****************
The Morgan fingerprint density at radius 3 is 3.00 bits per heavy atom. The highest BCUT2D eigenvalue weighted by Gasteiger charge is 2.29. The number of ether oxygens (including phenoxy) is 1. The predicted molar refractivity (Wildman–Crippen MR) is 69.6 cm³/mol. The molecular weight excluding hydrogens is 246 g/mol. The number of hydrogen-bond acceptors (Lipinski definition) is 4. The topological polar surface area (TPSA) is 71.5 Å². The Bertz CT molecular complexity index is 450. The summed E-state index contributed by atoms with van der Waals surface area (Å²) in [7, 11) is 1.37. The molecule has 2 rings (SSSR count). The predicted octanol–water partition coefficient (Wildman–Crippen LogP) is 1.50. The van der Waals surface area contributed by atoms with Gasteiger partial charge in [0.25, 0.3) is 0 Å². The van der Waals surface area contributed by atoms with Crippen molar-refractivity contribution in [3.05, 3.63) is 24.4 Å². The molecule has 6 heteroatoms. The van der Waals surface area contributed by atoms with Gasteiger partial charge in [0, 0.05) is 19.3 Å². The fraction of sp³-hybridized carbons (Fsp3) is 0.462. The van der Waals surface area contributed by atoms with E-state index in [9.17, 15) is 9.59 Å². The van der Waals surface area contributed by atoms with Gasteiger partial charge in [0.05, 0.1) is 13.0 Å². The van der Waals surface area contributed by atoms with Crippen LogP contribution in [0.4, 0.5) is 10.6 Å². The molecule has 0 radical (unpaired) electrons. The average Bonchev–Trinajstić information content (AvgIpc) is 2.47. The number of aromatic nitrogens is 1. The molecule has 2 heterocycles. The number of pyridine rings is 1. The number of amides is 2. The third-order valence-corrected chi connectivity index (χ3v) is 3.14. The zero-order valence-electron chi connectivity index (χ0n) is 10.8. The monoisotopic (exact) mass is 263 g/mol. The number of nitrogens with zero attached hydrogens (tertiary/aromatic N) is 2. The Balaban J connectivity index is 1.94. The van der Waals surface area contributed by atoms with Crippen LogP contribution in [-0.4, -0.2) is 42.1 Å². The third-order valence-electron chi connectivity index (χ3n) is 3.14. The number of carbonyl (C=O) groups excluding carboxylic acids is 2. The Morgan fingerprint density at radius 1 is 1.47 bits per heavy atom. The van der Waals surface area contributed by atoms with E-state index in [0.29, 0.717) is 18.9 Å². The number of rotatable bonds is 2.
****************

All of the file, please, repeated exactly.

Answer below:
The Morgan fingerprint density at radius 3 is 3.00 bits per heavy atom. The highest BCUT2D eigenvalue weighted by Gasteiger charge is 2.29. The number of ether oxygens (including phenoxy) is 1. The predicted molar refractivity (Wildman–Crippen MR) is 69.6 cm³/mol. The molecular weight excluding hydrogens is 246 g/mol. The number of hydrogen-bond acceptors (Lipinski definition) is 4. The topological polar surface area (TPSA) is 71.5 Å². The Bertz CT molecular complexity index is 450. The summed E-state index contributed by atoms with van der Waals surface area (Å²) in [7, 11) is 1.37. The molecule has 2 rings (SSSR count). The predicted octanol–water partition coefficient (Wildman–Crippen LogP) is 1.50. The van der Waals surface area contributed by atoms with Gasteiger partial charge in [0.25, 0.3) is 0 Å². The van der Waals surface area contributed by atoms with Crippen molar-refractivity contribution in [3.05, 3.63) is 24.4 Å². The molecule has 6 heteroatoms. The van der Waals surface area contributed by atoms with Gasteiger partial charge in [0, 0.05) is 19.3 Å². The fraction of sp³-hybridized carbons (Fsp3) is 0.462. The van der Waals surface area contributed by atoms with E-state index in [9.17, 15) is 9.59 Å². The van der Waals surface area contributed by atoms with Gasteiger partial charge in [0.05, 0.1) is 13.0 Å². The van der Waals surface area contributed by atoms with Crippen LogP contribution in [0.4, 0.5) is 10.6 Å². The molecule has 0 radical (unpaired) electrons. The average Bonchev–Trinajstić information content (AvgIpc) is 2.47. The number of aromatic nitrogens is 1. The molecule has 2 heterocycles. The number of pyridine rings is 1. The number of amides is 2. The third-order valence-corrected chi connectivity index (χ3v) is 3.14. The zero-order valence-electron chi connectivity index (χ0n) is 10.8. The monoisotopic (exact) mass is 263 g/mol. The number of nitrogens with zero attached hydrogens (tertiary/aromatic N) is 2. The Balaban J connectivity index is 1.94. The van der Waals surface area contributed by atoms with Crippen LogP contribution in [-0.4, -0.2) is 42.1 Å². The third-order valence-electron chi connectivity index (χ3n) is 3.14. The number of carbonyl (C=O) groups excluding carboxylic acids is 2. The Morgan fingerprint density at radius 1 is 1.47 bits per heavy atom. The van der Waals surface area contributed by atoms with E-state index in [0.29, 0.717) is 18.9 Å². The number of rotatable bonds is 2.